Sarah Khan is a former Travel & Leisure magazine editor who traded in her fast-paced life amidst the skyscrapers of New York for love in the colourful wonder of Cape Town, South Africa, where she met her new husband. From here, she continues to write for several international publications and chronicles her adventures on her own travel blog, The South Afrikhan. The curly-haired beauty from Canada has lived in 5 countries and travelled to more than 30, but it looks like she’ll be calling Cape Town home for a while.
What do you love about living in Cape Town?
Everything. The people, the scenery, the food, the laid-back lifestyle, and the weather for most of the year — I definitely do not miss the snow. As much as I love New York and wouldn’t have traded my seven years living there for anything — in fact, I strongly believe that everyone needs to live in New York at some point in their lives — I think I was ready for a complete 180. Cape Town swept me away at just the right time. [See Sarah’s post commemorating her one year anniversary in Cape Town here.]
Describe Cape Town to someone who has never been?
Europe meets Asia in in a little scenic bit of heaven at the tip of Africa.
In Cape Town, what do you recommend for:
The Jiva Spa at the Taj Cape Town.
Starlings Café in Claremont. Walking down the busy street it’s on, you’d never guess it even existed, but it has a lovely little garden tucked away.
Mariam’s Kitchen on St. George’s Mall. The steak salomie might be the best thing you eat in this city — and probably the cheapest.
Bombay Bicycle Club. It’s such a madcap, quirky circus of a place, but it’s not all gimmick — the food is pretty good.
So many amazing coffeeshops to choose from! I love the steampunk look of Truth Coffee.
I don’t drink personally, but you can’t beat Camps Bay for cool bars with great views.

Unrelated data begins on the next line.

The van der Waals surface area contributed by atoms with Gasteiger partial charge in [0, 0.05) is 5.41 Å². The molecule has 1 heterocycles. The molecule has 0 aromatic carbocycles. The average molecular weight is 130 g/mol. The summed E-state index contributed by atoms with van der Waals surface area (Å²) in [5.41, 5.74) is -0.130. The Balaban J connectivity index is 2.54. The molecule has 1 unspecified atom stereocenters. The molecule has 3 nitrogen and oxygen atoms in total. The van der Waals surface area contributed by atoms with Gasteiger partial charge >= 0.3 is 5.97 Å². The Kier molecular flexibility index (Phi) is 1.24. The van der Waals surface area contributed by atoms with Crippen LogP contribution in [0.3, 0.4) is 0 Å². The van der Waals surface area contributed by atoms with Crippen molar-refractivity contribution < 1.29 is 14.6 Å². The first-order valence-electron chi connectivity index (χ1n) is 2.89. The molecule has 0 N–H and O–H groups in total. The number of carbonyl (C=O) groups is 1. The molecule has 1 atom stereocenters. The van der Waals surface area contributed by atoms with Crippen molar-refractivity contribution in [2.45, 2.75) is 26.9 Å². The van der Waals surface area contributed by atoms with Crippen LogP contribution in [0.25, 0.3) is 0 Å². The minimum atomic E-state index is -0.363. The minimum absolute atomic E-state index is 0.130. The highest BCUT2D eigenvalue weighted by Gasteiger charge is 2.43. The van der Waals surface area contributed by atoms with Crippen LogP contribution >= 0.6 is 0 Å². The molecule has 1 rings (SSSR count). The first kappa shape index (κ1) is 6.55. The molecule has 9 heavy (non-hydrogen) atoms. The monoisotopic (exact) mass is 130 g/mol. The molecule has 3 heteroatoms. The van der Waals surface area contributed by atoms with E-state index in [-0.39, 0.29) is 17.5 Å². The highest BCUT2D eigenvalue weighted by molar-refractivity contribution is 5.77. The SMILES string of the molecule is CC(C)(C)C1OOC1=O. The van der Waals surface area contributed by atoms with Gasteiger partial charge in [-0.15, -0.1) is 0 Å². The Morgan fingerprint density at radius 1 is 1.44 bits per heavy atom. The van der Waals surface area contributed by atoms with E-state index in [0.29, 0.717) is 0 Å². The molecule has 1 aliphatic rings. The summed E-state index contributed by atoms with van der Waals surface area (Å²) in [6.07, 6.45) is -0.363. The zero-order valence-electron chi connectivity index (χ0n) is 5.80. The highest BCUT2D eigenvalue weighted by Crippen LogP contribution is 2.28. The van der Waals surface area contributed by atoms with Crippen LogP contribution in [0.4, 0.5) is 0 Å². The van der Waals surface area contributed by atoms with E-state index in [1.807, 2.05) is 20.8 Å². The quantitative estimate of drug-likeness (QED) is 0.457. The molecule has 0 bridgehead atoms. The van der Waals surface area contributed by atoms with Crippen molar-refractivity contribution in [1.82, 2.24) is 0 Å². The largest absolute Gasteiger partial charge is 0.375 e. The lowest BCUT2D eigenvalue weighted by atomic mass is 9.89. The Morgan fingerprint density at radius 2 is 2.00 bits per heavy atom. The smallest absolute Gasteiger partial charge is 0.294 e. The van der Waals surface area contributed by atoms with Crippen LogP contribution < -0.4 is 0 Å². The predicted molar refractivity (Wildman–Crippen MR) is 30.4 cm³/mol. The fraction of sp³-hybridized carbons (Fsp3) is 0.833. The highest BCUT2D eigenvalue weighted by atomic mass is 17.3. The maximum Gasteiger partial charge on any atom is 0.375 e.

What’s a cool neighborhood for walking around?
Bo-Kaap is my absolute favorite nook of the city. It’s the historically Muslim area, home to the city’s Cape Malay community, and all the houses and mosques are painted frothy candy colors. There’s a great little museum, a few cool coffeeshops, and some delicious local Cape Malay restaurants. I could easily while away hours there. Just make sure you wear flats — the hills are intense.
Favorite market to buy something local?
Neighbourgoods Market is a perennial favorite, but I also recently discovered Hout Bay’s Bay Harbour Market and totally loved its vibe. It has a great mix of stalls selling everything from kitschy African beaded figurines to colorful locally made printed aprons.
A vineyard we should visit?
Again, I don’t drink, so I can’t tell you where the best bottles are, but purely from the standpoint of the setting and the food, I absolutely adore Babylonstoren. It’s a super-chic farm resort, if such a thing can even exist. [See Sarah’s post here.]
Best side-trip from Cape Town?
There are SO MANY!!! The Winelands are the easiest: the region is absolutely beautiful, has award-winning restaurants, and is only 45 minutes from Cape Town. I also love Paternoster, a sleepy little beach town an hour and a half from Cape Town that’s recently gained notice for a clutch of world-class eateries that have opened there for some reason. If you want to do a proper safari within driving distance, I’d recommend Gondwana Game Reserve, about four hours away on the Garden Route.
Favorite seafood restaurant?
There’s a little lookout point on a rock in Fresnaye that is absolutely stunning, but I have no idea how to get you there. An easier option is to hike Lion’s Head — or, easier still, take the cable car to the top of Table Mountain.